|Judgment - Regina v. Bartle and the Commissioner of Police for the Metropolis and others EX Parte Pinochet (on appeal from a Divisional Court of the Queen's Bench Division)|
Regina v. Evans and another and the Commissioner of Police for the Metropolis and others EX Parte Pinochet (on appeal from a Divisional Court of the Queen's Bench Division) continued
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In that connection it is necessary to consider when the pre-existing immunity is lost. In my view it is from the date when the national legislation comes into force, although I recognise that there is an argument that it is when the convention comes into force, but in my view nothing earlier will do. Acts done thereafter are not protected by the immunity; acts done before, so long as otherwise qualifying, are protected by the immunity. It seems to me wrong in principle to say that once the immunity is cut down in respect of particular crimes it has gone even for acts done when the immunity existed and was believed to exist. Equally, it is artificial to say that an evil act can be treated as a function of a Head of State until an international convention says that the act is a crime when it ceases ex post facto to have been a function. If that is the right test, then it gives a clear date from which the immunity was lost. This may seem a strict test and a cautious approach, but in laying down when States are to be taken to be taken as abrogating a long established immunity it is necessary to be satisfied that they have done so.
The Crimes Alleged
What is the position in regard to the three groups of crimes alleged here: torture, genocide and taking hostages?
The Torture Convention of 10 December 1984 defines torture as severe pain or suffering intentionally inflicted for specific purposes, "by or at the instigation of or with the consent or acquiescence of a public official or other person acting in an official capacity."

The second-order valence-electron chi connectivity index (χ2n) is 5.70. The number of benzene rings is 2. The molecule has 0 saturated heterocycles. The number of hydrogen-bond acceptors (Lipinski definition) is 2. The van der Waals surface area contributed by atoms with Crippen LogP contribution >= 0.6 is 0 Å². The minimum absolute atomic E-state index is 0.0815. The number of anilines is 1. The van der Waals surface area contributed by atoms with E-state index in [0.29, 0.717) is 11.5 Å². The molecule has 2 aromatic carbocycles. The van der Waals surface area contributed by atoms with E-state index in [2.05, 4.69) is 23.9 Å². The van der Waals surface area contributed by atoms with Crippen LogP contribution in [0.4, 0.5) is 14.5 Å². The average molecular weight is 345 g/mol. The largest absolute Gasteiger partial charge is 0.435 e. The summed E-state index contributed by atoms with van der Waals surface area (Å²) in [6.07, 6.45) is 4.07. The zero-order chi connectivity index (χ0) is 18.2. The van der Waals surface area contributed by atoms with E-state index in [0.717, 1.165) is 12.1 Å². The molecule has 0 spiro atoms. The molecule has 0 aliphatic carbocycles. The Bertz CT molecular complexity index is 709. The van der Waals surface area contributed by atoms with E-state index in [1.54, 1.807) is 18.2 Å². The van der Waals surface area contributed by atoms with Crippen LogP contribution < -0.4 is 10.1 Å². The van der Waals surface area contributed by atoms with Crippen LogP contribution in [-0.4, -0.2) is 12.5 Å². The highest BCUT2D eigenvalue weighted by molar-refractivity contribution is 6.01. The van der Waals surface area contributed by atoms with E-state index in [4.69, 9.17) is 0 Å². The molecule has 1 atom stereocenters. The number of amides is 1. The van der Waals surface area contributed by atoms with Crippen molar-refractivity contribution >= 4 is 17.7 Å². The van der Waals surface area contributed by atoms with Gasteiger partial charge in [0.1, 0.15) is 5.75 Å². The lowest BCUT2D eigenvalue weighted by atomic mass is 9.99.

Each State Party is to ensure that all acts of torture are offences under its criminal law and to establish jurisdiction over offences committed in its territory, or by a national of that State or, if the State considers it appropriate, when the victim is a national of that State (Article 5). It must also establish jurisdiction where, "the alleged offender is present under its jurisdiction and it does not extradite pursuant to Article 8." Thus, where a person is found in the territory of a State in the cases contemplated in Article 5, then the State must, by Article 7: "if it does not extradite him, submit the case to its competent authorities for the purpose of prosecution." States are to give each other the greatest measure of assistance in connection with criminal proceedings.
The important features of this Convention are: (1) that it involves action "by a public official or other person acting in an official capacity"; (2) that by Articles 5 and 7, if not extradited, the alleged offender must be dealt with as laid down; and (3) Chile was a State Party to this Convention and it therefore accepted that, in respect of the offence of torture, the United Kingdom should either extradite or take proceedings against offending officials found in its jurisdiction.
That Convention was incorporated into English law by section 134 of the Criminal Justice Act 1988. Section 134(1) and (2) provides:
If committed other than in the United Kingdom lawful authority, justification or excuse under the law of the place where the torture was inflicted is a defence, but in Chile the constitution forbids torture.
It is thus plain that torture was recognised by the State Parties as a crime which might be committed by the persons, and be punishable in the States, referred to. In particular, the Convention requires that the alleged offender, if found in the territory of a State Party, shall be, if not extradited, submitted to the prosecution authorities.
This, however, is not the end of the enquiry. The question remains--have the State Parties agreed, and in particular have the United Kingdom and Chile, which asserts the immunity, agreed that the immunity enjoyed by a former Head of State for acts ratione materiae, shall not apply to alleged crimes of torture? That depends on whether a Head of State, and therefore a former Head of State, is covered by the words "a public official or a person acting in that capacity". As a matter of ordinary usage, it can obviously be argued that he is. But your Lordships are concerned with the use of the words in their context in an international Convention. I find it impossible to ignore the fact that in the very Conventions and Charters relied on by the appellants as indicating that jurisdiction in respect of certain crimes was extended from 1945 onwards, there are specific provisions in respect of Heads of State as well as provisions covering officials. These provisions may relate to jurisdiction, or to the removal of a defence, and immunity of course is different from each, both as a concept and in that it is only pleadable in bar to proceedings in National Courts. These provisions do, however, serve as a guide to indicate whether States have generally accepted that former Heads of State are to be regarded as "public officials" and accordingly that the immunity has been taken away from former Heads of State in the Torture Convention.